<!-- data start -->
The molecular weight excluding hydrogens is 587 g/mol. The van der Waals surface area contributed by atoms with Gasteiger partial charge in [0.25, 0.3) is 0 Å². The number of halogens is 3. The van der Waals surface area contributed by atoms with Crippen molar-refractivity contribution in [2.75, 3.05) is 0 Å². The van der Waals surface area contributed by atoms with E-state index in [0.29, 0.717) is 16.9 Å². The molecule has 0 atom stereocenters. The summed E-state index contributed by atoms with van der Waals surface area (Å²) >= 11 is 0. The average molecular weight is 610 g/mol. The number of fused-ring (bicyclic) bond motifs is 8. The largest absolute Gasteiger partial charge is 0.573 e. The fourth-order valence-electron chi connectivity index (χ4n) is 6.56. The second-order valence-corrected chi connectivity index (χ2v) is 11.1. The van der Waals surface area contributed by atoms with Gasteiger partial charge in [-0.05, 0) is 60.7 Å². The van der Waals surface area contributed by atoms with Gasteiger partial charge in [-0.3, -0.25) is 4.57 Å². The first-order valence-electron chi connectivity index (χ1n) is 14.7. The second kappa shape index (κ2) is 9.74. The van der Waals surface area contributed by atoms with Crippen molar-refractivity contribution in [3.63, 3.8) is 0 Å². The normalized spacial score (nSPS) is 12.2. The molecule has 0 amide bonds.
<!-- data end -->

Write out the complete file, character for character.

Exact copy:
The molecular weight excluding hydrogens is 587 g/mol. The van der Waals surface area contributed by atoms with Gasteiger partial charge in [0.25, 0.3) is 0 Å². The number of halogens is 3. The van der Waals surface area contributed by atoms with Crippen molar-refractivity contribution in [2.75, 3.05) is 0 Å². The van der Waals surface area contributed by atoms with E-state index in [0.29, 0.717) is 16.9 Å². The molecule has 0 atom stereocenters. The summed E-state index contributed by atoms with van der Waals surface area (Å²) >= 11 is 0. The average molecular weight is 610 g/mol. The number of fused-ring (bicyclic) bond motifs is 8. The largest absolute Gasteiger partial charge is 0.573 e. The fourth-order valence-electron chi connectivity index (χ4n) is 6.56. The second-order valence-corrected chi connectivity index (χ2v) is 11.1. The van der Waals surface area contributed by atoms with Gasteiger partial charge in [-0.05, 0) is 60.7 Å². The van der Waals surface area contributed by atoms with Gasteiger partial charge in [-0.3, -0.25) is 4.57 Å². The first-order valence-electron chi connectivity index (χ1n) is 14.7. The second kappa shape index (κ2) is 9.74. The van der Waals surface area contributed by atoms with Crippen molar-refractivity contribution in [3.63, 3.8) is 0 Å². The normalized spacial score (nSPS) is 12.2. The molecule has 0 amide bonds.